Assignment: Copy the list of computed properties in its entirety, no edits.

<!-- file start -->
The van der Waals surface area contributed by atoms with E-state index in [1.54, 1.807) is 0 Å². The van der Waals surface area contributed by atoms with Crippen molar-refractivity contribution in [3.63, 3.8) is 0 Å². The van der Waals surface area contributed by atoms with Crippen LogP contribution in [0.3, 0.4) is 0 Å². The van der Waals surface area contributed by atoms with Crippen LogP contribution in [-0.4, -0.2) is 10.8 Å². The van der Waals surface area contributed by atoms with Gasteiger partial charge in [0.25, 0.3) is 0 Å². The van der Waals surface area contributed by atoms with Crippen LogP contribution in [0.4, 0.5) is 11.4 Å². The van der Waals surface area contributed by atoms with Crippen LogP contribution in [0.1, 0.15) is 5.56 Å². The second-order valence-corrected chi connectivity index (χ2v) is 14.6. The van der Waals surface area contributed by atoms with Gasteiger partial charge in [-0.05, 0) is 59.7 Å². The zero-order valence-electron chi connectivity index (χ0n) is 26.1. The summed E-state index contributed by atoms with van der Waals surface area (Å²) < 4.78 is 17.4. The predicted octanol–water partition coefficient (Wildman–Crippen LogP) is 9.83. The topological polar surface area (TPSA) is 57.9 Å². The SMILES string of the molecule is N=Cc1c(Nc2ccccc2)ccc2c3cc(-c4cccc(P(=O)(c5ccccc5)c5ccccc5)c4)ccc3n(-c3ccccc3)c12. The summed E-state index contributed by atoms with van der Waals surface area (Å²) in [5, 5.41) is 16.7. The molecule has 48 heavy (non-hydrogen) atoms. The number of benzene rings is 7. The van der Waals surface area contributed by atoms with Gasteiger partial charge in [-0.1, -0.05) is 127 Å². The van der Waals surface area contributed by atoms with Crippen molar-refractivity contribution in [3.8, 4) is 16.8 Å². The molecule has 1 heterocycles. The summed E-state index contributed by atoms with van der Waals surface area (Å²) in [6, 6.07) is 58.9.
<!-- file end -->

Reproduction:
The van der Waals surface area contributed by atoms with E-state index in [1.54, 1.807) is 0 Å². The van der Waals surface area contributed by atoms with Crippen molar-refractivity contribution in [3.63, 3.8) is 0 Å². The van der Waals surface area contributed by atoms with Crippen LogP contribution in [0.3, 0.4) is 0 Å². The van der Waals surface area contributed by atoms with Crippen LogP contribution in [-0.4, -0.2) is 10.8 Å². The van der Waals surface area contributed by atoms with Gasteiger partial charge in [0.25, 0.3) is 0 Å². The van der Waals surface area contributed by atoms with Crippen LogP contribution in [0.4, 0.5) is 11.4 Å². The van der Waals surface area contributed by atoms with Crippen LogP contribution in [0.1, 0.15) is 5.56 Å². The second-order valence-corrected chi connectivity index (χ2v) is 14.6. The van der Waals surface area contributed by atoms with Gasteiger partial charge in [-0.05, 0) is 59.7 Å². The zero-order valence-electron chi connectivity index (χ0n) is 26.1. The summed E-state index contributed by atoms with van der Waals surface area (Å²) < 4.78 is 17.4. The predicted octanol–water partition coefficient (Wildman–Crippen LogP) is 9.83. The topological polar surface area (TPSA) is 57.9 Å². The SMILES string of the molecule is N=Cc1c(Nc2ccccc2)ccc2c3cc(-c4cccc(P(=O)(c5ccccc5)c5ccccc5)c4)ccc3n(-c3ccccc3)c12. The summed E-state index contributed by atoms with van der Waals surface area (Å²) in [5, 5.41) is 16.7. The molecule has 48 heavy (non-hydrogen) atoms. The number of benzene rings is 7. The van der Waals surface area contributed by atoms with Gasteiger partial charge in [-0.1, -0.05) is 127 Å². The van der Waals surface area contributed by atoms with Crippen molar-refractivity contribution in [3.8, 4) is 16.8 Å². The molecule has 1 heterocycles. The summed E-state index contributed by atoms with van der Waals surface area (Å²) in [6, 6.07) is 58.9.